This may not be what you wanted to hear, but as you get older, your risk of a painful rotator cuff injury increases. The rotator cuff is a group of muscles and tendons that attach to the bones of the shoulder joint, allowing the shoulder to move and keeping it stable.
Dr. Watanachai Bangken, an orthopaedist at Phyathai Sriracha Hospital, spoke to the Pattaya City Expats Club at their Sunday, August 24 meeting. His topic was about the kinds and symptoms of rotator cuff injury, the tools used to diagnose the injury and the options available for treatment. In introducing Dr. Watanachai, Gavin Waddell, International Marketing Executive for the Hospital, also announced that a nurse was available to provide free blood pressure check and blood sugar test for those that wanted them.
Gavin Waddell, International Marketing Executive, Phyathai Sriracha Hospital, introduces Dr. Watanachai Bangken at the PCEC’s Sunday meeting.
There are two kinds of rotator cuff injury: acute and chronic. Dr. Watanachai explained that a sudden or acute tear may happen when you fall on your arm while it is stretched out, or when you engage in a sudden, jerking motion while trying to lift something heavy.
A chronic tear of the rotator cuff tendon happens slowly over time. It is more likely to occur in people with chronic tendonitis or impingement syndrome. The latter, sometimes known as “swimmer’s shoulder,” is when the tendons of the rotator cuff muscles become irritated and inflamed. Further, Dr. Watanachai said that repetitive stress is a common cause of chronic rotator cuff tears, particularly among professional athletes.
Additionally, rotator cuff tears can be partial or complete. In a partial tear, the attachments to the bone are not completely severed. A complete tear splits the soft tissue into two pieces – there is basically a hole in the tendon.
Dr. Watanachai explains the symptoms, diagnosis, and treatment of rotator cuff injuries. The rotator cuff is a group of muscles and tendons that attach to the bones of the shoulder joint.
Symptoms of an acute tear include intense pain after a fall or injury; and weakness of the shoulder and arm, possibly accompanied by a snapping sensation of movement. Symptoms of a chronic tear are gradual worsening of pain, weakness, and stiffness or loss of motion in the shoulder. Dr. Watanachai said that most people with rotator cuff tendon tears have pain at night; that pain may wake one up. During the day, the pain is usually more tolerable and is felt with certain arm and shoulder movements.
To diagnose rotator cuff injury, the first imaging tests performed are usually X-rays. However, because X-rays do not show the soft tissues of your shoulder (like the rotator cuff), they may not show anything amiss or they may show only a small bone spur. Dr. Watanachai said that the diagnostic tool of choice these days is MRIs. They can show where the tear is located within the tendon and the size of the tear. An MRI can also give the doctor a better idea of how “old” or “new” a tear is because it can show the quality of the rotator cuff muscles.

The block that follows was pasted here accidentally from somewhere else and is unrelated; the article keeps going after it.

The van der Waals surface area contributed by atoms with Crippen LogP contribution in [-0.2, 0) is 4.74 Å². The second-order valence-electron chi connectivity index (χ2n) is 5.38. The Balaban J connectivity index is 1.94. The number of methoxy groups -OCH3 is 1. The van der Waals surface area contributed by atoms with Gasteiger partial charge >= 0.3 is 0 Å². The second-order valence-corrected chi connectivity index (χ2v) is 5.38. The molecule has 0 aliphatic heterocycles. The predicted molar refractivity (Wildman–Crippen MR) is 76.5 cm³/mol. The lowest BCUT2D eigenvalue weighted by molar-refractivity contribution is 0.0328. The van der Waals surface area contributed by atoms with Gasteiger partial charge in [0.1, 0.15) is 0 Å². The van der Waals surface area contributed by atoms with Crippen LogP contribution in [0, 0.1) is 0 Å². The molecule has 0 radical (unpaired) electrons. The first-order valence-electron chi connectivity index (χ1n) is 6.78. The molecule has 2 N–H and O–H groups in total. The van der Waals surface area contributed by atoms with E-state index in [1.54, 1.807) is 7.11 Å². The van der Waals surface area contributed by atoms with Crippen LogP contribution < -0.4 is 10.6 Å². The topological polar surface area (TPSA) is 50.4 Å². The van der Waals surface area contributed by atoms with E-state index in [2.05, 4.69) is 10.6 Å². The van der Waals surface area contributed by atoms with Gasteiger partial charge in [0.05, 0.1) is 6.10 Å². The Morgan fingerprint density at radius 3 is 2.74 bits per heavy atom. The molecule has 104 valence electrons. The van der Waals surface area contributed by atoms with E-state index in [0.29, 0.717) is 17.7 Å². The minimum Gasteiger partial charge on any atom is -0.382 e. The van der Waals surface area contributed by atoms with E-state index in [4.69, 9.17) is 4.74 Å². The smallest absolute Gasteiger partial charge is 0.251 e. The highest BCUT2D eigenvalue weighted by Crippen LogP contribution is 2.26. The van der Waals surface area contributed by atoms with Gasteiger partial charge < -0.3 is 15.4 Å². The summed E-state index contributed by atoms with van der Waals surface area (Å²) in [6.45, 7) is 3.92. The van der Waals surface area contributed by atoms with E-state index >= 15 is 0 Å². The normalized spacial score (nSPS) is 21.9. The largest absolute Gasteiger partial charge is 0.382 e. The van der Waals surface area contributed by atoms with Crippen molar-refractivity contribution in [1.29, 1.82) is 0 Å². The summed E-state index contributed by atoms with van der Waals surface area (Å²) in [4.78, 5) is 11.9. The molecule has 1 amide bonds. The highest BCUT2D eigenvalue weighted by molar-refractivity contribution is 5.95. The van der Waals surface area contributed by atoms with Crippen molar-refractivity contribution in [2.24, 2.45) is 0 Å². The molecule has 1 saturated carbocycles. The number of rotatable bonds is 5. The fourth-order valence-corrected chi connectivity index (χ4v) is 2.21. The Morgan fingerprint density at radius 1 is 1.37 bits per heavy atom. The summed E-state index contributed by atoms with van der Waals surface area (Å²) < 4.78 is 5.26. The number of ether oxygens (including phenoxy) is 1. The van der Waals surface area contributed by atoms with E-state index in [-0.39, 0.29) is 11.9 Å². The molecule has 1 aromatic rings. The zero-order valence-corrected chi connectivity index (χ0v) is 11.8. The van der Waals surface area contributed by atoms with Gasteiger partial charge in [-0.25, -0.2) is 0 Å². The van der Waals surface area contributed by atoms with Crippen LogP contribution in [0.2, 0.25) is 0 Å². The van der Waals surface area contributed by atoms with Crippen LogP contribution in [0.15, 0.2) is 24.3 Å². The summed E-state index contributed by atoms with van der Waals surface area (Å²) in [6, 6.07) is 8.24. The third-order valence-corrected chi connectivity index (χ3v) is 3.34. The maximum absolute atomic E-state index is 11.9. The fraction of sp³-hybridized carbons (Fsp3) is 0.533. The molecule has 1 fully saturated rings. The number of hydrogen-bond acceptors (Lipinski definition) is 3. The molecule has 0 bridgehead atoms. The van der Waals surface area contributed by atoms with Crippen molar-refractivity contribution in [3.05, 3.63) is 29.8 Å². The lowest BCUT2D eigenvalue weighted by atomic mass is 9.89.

He explained that the goal of all treatment for rotator cuff injuries is to reduce pain and restore function. If you have a rotator cuff tear and you keep using your rotator cuff despite increasing pain, you may cause further damage. A rotator cuff tear can get larger over time.
MC Richard Silverberg gives Dr. Watanachai a Certificate of Appreciation on behalf of the PCEC for his informative talk about rotator cuff injuries.
If you have chronic shoulder and arm pain, these are good reasons to see a doctor. Dr. Watanachai explained that early treatment can prevent your symptoms from getting worse. It will also get your shoulder back to normal that much quicker.
In about 50% of patients, non-surgical treatment relieves pain and improves function in the shoulder. Non-surgical treatment options include: rest – limiting overhead activities; and using a sling to help protect your shoulder and keep it still; non-steroidal anti-inflammatory medication – drugs like ibuprofen and naproxen reduce pain and swelling; strengthening exercises and physical therapy – to restore movement and strengthen the muscles that support your shoulder; and steroid injection – cortisone is a very effective anti-inflammatory medicine.
Dr. Watanachai emphasised that shoulder strength, however, does not usually improve without surgery. How do you know if you are a candidate for surgery? Surgery may be a good option if: your pain does not improve with non-surgical treatment; your symptoms have lasted 6-12 months; you have a large tear (more than 3 cm); you have significant weakness and loss of function in your shoulder; or your tear was caused by a recent, acute injury.
There are two kinds of surgical treatment, Dr. Watanachai explained: open repair and all-arthroscopic repair. A traditional open surgical incision is often required if the tear is large or complex (open repair). In an all-arthroscopic repair, the surgeon inserts a small camera, called an arthroscope, into your shoulder joint, and makes another small incision to perform the operation.
For people who undergo surgery, rehabilitation plays a vital role in getting them back to normal. Rehabilitation usually includes: immobilization – most likely involving the use of a sling and avoiding using one’s arm for the first 4-6 weeks; passive exercise – begun within the first 6-8 weeks after surgery; and active exercise – which involves gradually increasing one’s strength and improving one’s arm control at 8-12 weeks post-surgery.
After Dr. Watanachai concluded his presentation, Master of Ceremonies Richard Silverberg brought everyone up to date on upcoming events and called on Roy Albiston to conduct the always informative Open Forum where questions are asked and answered about Expat living in Thailand, especially Pattaya.
For more information on the PCEC’s many activities, visit their website at www.pcecclub.org.